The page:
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Vernell Breeland

Summary of Watts Scandal
https://www.law.umich.edu/special/exoneration/PublishingImages/Cook_County_seal.jpg
On March 22, 2004, 23-year-old Vernell Breeland was playing dice and talking to his sister on his cell phone in the lobby of a building in the Ida B. Wells public housing development. Without warning, Chicago police officers grabbed him from behind and threw him against the wall. Breeland’s cell phone clattered to the floor.

As the officers held Breeland, Chicago Police Sgt. Ronald Watts, their supervisor, approached and began asking questions about a “domestic situation” between a woman named Charlene and another woman. Charlene was the best friend of Breeland’s sister. The other woman was Watts’s girlfriend.

Breeland was familiar with Watts. “On multiple occasions, Watts had stopped me, patted me down, and taken any money I had on me,” Breeland later said. “I had witnessed Watts take money from other people on several occasions.”

“Watts knew that I knew Charlene and he was looking for her,” Breeland said. “I told him I didn’t know where she was. He tried to argue with me and kept saying that Charlene was my sister’s best friend and he knew that I knew where she was. I kept telling him I didn’t know. He then told me I was going to jail.”

Watts searched him and found nothing illegal. He then put Breeland into his police car. “I kept asking him what I was being arrested for, but Watts wouldn’t tell me,” Breeland said.

Meanwhile, Breeland’s sister, Rebecca, arrived. She had been alarmed by the sound of Breeland’s phone falling to the floor and the commotion in the background. She asked Watts what was going on. Watts handed her a bag containing some of Breeland’s belongings and drove away.

At the police station, Breeland was handcuffed to a bench while an arrest report was prepared. “Watts pulled out a bag of drugs and said they were mine,” Breeland said.

On June 9, 2004, Breeland pled guilty in Cook County Circuit Court to possession of cocaine. He was sentenced to two years in prison.

In 2012, Watts and fellow officer Kallatt Mohammed were caught on tape stealing money from a man they believed was a drug courier, but who was in fact working as a confidential FBI informant. In 2013, Watts and Mohammed pled guilty in U.S. District Court to taking money from the informant. Mohammed was sentenced to 18 months in prison, and Watts was sentenced to 22 months in prison.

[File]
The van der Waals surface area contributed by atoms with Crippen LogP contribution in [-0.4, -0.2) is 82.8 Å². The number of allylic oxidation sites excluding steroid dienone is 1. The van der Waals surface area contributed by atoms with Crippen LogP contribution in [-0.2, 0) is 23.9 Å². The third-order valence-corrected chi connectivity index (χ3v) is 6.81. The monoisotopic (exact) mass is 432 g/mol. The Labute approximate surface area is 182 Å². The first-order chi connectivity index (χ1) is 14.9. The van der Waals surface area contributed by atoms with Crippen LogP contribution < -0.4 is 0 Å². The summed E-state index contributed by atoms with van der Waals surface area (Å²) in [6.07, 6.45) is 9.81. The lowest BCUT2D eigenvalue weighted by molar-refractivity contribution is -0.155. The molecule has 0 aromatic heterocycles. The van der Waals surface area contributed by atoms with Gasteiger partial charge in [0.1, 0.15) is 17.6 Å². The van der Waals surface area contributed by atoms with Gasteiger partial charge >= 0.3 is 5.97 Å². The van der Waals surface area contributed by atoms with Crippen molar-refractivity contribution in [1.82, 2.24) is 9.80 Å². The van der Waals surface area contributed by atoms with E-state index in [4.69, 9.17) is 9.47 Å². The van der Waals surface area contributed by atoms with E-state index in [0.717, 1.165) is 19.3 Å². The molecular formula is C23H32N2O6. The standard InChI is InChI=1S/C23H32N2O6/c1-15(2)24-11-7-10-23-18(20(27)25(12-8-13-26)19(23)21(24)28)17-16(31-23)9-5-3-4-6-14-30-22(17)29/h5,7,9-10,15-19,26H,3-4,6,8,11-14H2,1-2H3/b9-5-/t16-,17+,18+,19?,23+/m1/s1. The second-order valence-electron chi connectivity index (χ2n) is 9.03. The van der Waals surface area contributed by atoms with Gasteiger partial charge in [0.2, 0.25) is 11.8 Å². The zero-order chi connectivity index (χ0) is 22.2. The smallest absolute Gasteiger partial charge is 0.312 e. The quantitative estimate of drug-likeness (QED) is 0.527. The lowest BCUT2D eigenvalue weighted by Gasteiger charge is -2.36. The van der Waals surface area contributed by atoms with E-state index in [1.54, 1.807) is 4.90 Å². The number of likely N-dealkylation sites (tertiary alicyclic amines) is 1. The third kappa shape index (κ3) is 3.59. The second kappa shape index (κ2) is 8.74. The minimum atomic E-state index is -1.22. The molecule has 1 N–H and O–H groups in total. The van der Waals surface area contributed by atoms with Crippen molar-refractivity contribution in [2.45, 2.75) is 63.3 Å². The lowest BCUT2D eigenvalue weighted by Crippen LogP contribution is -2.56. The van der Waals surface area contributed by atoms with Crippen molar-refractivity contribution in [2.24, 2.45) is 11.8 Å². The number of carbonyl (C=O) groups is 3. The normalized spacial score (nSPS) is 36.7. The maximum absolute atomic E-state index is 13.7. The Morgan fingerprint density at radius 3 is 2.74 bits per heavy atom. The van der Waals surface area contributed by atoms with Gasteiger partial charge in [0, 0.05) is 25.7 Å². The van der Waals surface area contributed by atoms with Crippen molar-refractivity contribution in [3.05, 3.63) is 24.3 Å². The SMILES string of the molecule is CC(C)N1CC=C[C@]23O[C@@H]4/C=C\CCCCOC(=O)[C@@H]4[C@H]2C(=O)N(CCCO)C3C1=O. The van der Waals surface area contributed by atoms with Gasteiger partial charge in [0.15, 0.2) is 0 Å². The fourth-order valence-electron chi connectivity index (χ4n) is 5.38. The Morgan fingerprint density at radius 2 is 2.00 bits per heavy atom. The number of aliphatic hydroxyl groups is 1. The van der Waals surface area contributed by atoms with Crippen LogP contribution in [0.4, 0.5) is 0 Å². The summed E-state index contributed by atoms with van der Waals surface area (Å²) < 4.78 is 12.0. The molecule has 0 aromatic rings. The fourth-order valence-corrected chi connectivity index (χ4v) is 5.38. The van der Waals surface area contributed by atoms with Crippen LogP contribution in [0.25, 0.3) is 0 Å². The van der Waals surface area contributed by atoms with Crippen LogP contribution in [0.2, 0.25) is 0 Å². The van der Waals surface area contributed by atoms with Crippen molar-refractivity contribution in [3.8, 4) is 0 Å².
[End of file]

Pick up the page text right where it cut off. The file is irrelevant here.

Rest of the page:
Federal prosecutors said Watts “used his badge and his position as a sergeant with the Chicago Police Department to shield his own criminal activity from law enforcement scrutiny. He recruited another CPD officer into his crimes, stealing drug money and extorting protection payments from the drug dealers who terrorized the community that he [Watts] had sworn to protect.”

In 2006, Ben Baker was convicted twice—once alone and a second time with his wife, Clarissa Glenn, on charges of narcotics possession based on false testimony from Watts. In 2015, Joshua Tepfer, an attorney at the Exoneration Project at the University of Chicago Law School, filed a petition to vacate Baker’s first conviction, citing the corruption of Watts and his unit. The Cook County State’s Attorney’s Office’s Conviction Integrity Unit agreed in January 2016 that Baker’s first conviction should be vacated, and the petition was granted. Later in 2016, a petition filed on behalf of Baker and Glenn also was granted.

Beginning in December 2016, Tepfer and attorney Joel Flaxman filed motions for new trials on behalf of dozens of men and women who claimed they were falsely convicted based on the corruption of Watts and his team. “The full known scope of the corrupt, more-than-decade-long criminal enterprise of Sergeant Watts…shows that Sergeant Watts led a tactical team of Chicago police officers that engaged in systematic extortion, bribery, and other related crimes…from as far back as the late 1990s through 2012,” their motions said.

The Cook County State’s Attorney’s Office’s Conviction Integrity Unit (CIU) began investigating the cases and agreed that the convictions should be vacated and dismissed. By the end of 2021, more than 90 convictions tainted by Watts and members of his unit had been dismissed.

On February 1, 2022, Breeland’s conviction, along with the convictions of 18 others framed by Watts and his fellow officers, was vacated and the case was dismissed following an investigation by the CIU. Breeland was awarded a certificate of innocence in April 2022.

– Maurice Possley

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Posting Date: 2/14/2022
Last Updated: 4/22/2022
State:Illinois
County:Cook
Most Serious Crime:Drug Possession or Sale
Additional Convictions:
Reported Crime Date:2004
Convicted:2004
Exonerated:2022
Sentence:2 years
Race/Ethnicity:Black
Sex:Male
Age at the date of reported crime:23
Contributing Factors:Perjury or False Accusation, Official Misconduct
Did DNA evidence contribute to the exoneration?:No